Bansko is located approximately two and a half hour drive from the Sofia international airport.  You also have the option of taking a bus as well as a shuttle which could be organized by many of the hotels in town.  Here is a map of the region in Bulgaria – Sofia and Bansko – to give you a relative idea

;

I will skip all the intricacies of driving in Bulgaria – if you have not done it or do not want to gain that experience, your safe bet is the bus or shuttle services offered.   Not a bad idea overall…

Now, about the mountain biking in Bansko.   For that you have many options and things to consider.

  • Equipment:
    • Option 1: check with your hotel – do they offer bikes as part of the package and/or do they rent bikes.   In either way, you will need to find out also the options for helmets.   I have to assume you have planned ahead and brought your biking shorts :-), gloves, water bottle…
    • Yes !  Water bottle is important!  Why?   The climate in Bulgaria in the summer is hot and dry.   You will be in the mountains and having the water bottle will be very much essential – or you may have issues…
    • Option 2:  Rent the bike(s) from a local shop – there are plenty in the town.  I did not use that option — Option 1 above was our solution – so cannot recommend a rental place but I am sure your hotel can do that for you.
  • Places for biking:
    • There are certainly a lot of them in the area.  As a matter of fact – one option for those of you who may want to take it easy – is just to jump on the bike and explore Bansko – the town.  I will post on that in a separate article later.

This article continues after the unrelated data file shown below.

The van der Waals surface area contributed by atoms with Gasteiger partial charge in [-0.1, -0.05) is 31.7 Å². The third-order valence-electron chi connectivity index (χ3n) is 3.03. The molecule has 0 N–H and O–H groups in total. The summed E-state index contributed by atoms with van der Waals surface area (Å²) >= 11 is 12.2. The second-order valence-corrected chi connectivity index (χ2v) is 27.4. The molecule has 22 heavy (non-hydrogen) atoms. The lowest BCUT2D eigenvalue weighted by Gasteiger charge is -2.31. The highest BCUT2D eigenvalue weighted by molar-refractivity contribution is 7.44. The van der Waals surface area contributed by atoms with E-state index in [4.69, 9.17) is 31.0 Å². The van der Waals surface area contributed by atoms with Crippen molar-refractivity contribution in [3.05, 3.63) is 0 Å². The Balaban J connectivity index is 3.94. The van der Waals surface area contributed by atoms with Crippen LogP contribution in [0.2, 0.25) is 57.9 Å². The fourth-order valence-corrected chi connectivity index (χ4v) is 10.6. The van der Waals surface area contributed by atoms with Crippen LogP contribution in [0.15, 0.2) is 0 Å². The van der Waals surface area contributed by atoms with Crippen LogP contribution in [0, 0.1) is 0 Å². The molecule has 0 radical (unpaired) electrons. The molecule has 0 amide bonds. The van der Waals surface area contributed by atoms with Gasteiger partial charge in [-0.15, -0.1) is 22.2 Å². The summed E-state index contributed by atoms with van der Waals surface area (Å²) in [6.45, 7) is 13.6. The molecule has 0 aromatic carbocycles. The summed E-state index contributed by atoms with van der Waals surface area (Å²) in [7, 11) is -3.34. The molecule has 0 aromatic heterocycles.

• Another simple option to consider is to use the gondola lift from the edge of town (southern tip of the town) to the area called Banderishki Poliani – that is the end of the Gondola Lift line and proceed from there on the asphalt road all the way back into Bansko.   A great and exhilarating trip!   All downhill, all at pretty fast speed…!
    • The one other option to consider is the trail from Banderishki Poliani to Banderica Challet.  Here is a collage of a map and some photos from that trail:

Mountain-Biking-Bulgaria-Pirin

This is the trail we took and enjoyed.  Here are some more photos, the beauty of the place is a driver enough to consider exploring – no matter whether on foot or on a bike.   Enjoy!

Bulgaria-Biking-Hiking-Pirin

Pirin Mountain, Bulgaria

Bulgaria-Pirin-Trail

Pirin Mountain, Bulgaria

Biking in Bulgaria: Sofia

Bulgaria-SofiaMy family and I traveled to Bulgaria recently.   I will be publishing additional piece on our experience in the Pirin mountain separately later over the weekend, but in the mean time wanted to share my views on cycling in the capital – Sofia as this is something that has been bothering me for several years.

Bulgaria is a member of the EU.  Having said that, your visions of a glitzy European capital, with posh boutique stores etc. is…well, misplaced.  The country and its capital is still very much in a stage of development, and the standard of living is not high at all.  Here are some stats on the country’s economic indicators and recent assessment.